• pojungpojung Member Posts: 810

    Originally posted by DoktorTeufel

     

    "Take off your nostalgia goggles" is such a crap argument. I hate it, I hate the fact that people use it so often in regard to computer games... and yet, there is some merit to it, I must admit.

    There can be, in the cases that it is true. What remains to be proven, and nigh everyone who uses the argument, is which cases those are. Hint: more often than not it's used as a discussion-ender whereby they have no more logical ammunition, so they resort to using inflammatory remarks that can't be proven, or disproven.

    For example, scientific studies have shown that human being's musical tastes "crystallize" not long after their teenage years. I'm 27 years old, so I enjoy listening to alternative rock bands such as Bush, Nirvana, Stone Temple Pilots, Soundgarden, and other bands from my own formative years.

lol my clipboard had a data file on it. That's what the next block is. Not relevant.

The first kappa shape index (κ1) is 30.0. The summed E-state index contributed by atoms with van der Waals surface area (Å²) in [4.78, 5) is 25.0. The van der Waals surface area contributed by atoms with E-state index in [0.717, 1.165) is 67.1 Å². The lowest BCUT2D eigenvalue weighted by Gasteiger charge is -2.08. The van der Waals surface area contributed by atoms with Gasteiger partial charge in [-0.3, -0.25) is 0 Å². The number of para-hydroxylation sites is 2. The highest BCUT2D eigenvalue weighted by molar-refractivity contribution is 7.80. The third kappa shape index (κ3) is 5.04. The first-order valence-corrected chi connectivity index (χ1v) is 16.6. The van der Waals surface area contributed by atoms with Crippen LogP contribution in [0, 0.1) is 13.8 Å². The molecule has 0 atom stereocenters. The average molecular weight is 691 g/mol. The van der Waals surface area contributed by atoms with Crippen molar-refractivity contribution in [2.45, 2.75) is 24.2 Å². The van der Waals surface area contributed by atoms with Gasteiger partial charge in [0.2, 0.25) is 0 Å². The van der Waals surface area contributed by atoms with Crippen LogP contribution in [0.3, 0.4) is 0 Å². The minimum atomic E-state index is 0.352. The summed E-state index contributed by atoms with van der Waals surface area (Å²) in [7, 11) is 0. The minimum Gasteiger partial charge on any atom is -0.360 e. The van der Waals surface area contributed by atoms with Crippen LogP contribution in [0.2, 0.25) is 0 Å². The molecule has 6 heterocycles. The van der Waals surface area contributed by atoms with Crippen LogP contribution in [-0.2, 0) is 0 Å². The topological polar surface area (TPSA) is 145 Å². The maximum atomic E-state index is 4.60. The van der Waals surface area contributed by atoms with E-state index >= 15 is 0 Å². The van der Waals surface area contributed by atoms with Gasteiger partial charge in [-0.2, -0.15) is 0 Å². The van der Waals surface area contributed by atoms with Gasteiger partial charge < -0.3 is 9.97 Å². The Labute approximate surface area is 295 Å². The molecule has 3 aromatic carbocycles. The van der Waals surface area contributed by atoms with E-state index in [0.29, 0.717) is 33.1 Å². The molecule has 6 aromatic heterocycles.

Close. It's 25. It's linked to the end of development of the prefrontal cortex, which governs reason and decision-making. It's not just music.

    I'm not a fan of modern alternative music, however. It sounds girly to me, "pussified" if you will, and I just find it completely unappealing. By the same token, someone like Negentropy may enjoy Pink Floyd, Grateful Dead, and Alice Cooper, but not Bush or Nirvana.

    (I actually like those three older bands, too, and I don't hate ALL modern music, which proves that there are exceptions to the rule.)

    'Exceptions' to what 'rule'? 'Alternative' or 'modern' are nothing more than categories used to bundle many different styles and tastes into an easily identifiable label. Bite-size recognition for the brain.

    So:

    Older gamers have a "crystallized" idea of which computer and video games they like to play. Since old-school games become increasingly rare as the years march on, old-school gamers become irritated and bitter. Because they like the older games better, they begin to think of the newer games as being inferior.